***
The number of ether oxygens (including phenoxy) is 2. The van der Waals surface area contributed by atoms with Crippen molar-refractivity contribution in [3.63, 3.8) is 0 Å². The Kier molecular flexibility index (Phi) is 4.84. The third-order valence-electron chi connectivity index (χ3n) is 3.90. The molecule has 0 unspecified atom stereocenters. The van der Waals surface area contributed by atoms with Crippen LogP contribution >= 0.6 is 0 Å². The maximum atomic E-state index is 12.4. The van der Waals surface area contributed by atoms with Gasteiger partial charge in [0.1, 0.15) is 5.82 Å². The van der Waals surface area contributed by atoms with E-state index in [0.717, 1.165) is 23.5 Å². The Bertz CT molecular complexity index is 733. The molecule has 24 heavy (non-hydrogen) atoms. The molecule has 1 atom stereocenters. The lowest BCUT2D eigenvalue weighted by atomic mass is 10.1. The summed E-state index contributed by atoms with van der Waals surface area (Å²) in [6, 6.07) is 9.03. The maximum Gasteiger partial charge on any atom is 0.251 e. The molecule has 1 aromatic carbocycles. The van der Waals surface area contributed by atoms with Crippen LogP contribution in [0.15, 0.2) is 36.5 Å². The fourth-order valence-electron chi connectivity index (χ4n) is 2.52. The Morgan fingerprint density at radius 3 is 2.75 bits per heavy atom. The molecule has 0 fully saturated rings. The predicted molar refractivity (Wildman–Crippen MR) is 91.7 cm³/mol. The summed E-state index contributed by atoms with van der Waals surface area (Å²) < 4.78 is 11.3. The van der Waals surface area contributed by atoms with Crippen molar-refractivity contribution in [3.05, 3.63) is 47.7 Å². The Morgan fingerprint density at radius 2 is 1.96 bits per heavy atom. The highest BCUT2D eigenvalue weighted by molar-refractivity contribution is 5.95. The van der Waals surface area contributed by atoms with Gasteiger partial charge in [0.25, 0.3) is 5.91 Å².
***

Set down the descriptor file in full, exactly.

The number of ether oxygens (including phenoxy) is 2. The van der Waals surface area contributed by atoms with Crippen molar-refractivity contribution in [3.63, 3.8) is 0 Å². The Kier molecular flexibility index (Phi) is 4.84. The third-order valence-electron chi connectivity index (χ3n) is 3.90. The molecule has 0 unspecified atom stereocenters. The van der Waals surface area contributed by atoms with Crippen LogP contribution >= 0.6 is 0 Å². The maximum atomic E-state index is 12.4. The van der Waals surface area contributed by atoms with Gasteiger partial charge in [0.1, 0.15) is 5.82 Å². The van der Waals surface area contributed by atoms with E-state index in [0.717, 1.165) is 23.5 Å². The Bertz CT molecular complexity index is 733. The molecule has 24 heavy (non-hydrogen) atoms. The molecule has 1 atom stereocenters. The lowest BCUT2D eigenvalue weighted by atomic mass is 10.1. The summed E-state index contributed by atoms with van der Waals surface area (Å²) in [6, 6.07) is 9.03. The maximum Gasteiger partial charge on any atom is 0.251 e. The molecule has 1 aromatic carbocycles. The van der Waals surface area contributed by atoms with Crippen LogP contribution in [0.15, 0.2) is 36.5 Å². The fourth-order valence-electron chi connectivity index (χ4n) is 2.52. The Morgan fingerprint density at radius 3 is 2.75 bits per heavy atom. The molecule has 0 fully saturated rings. The predicted molar refractivity (Wildman–Crippen MR) is 91.7 cm³/mol. The summed E-state index contributed by atoms with van der Waals surface area (Å²) < 4.78 is 11.3. The van der Waals surface area contributed by atoms with Crippen molar-refractivity contribution in [3.05, 3.63) is 47.7 Å². The Morgan fingerprint density at radius 2 is 1.96 bits per heavy atom. The highest BCUT2D eigenvalue weighted by molar-refractivity contribution is 5.95. The van der Waals surface area contributed by atoms with Gasteiger partial charge in [0.25, 0.3) is 5.91 Å².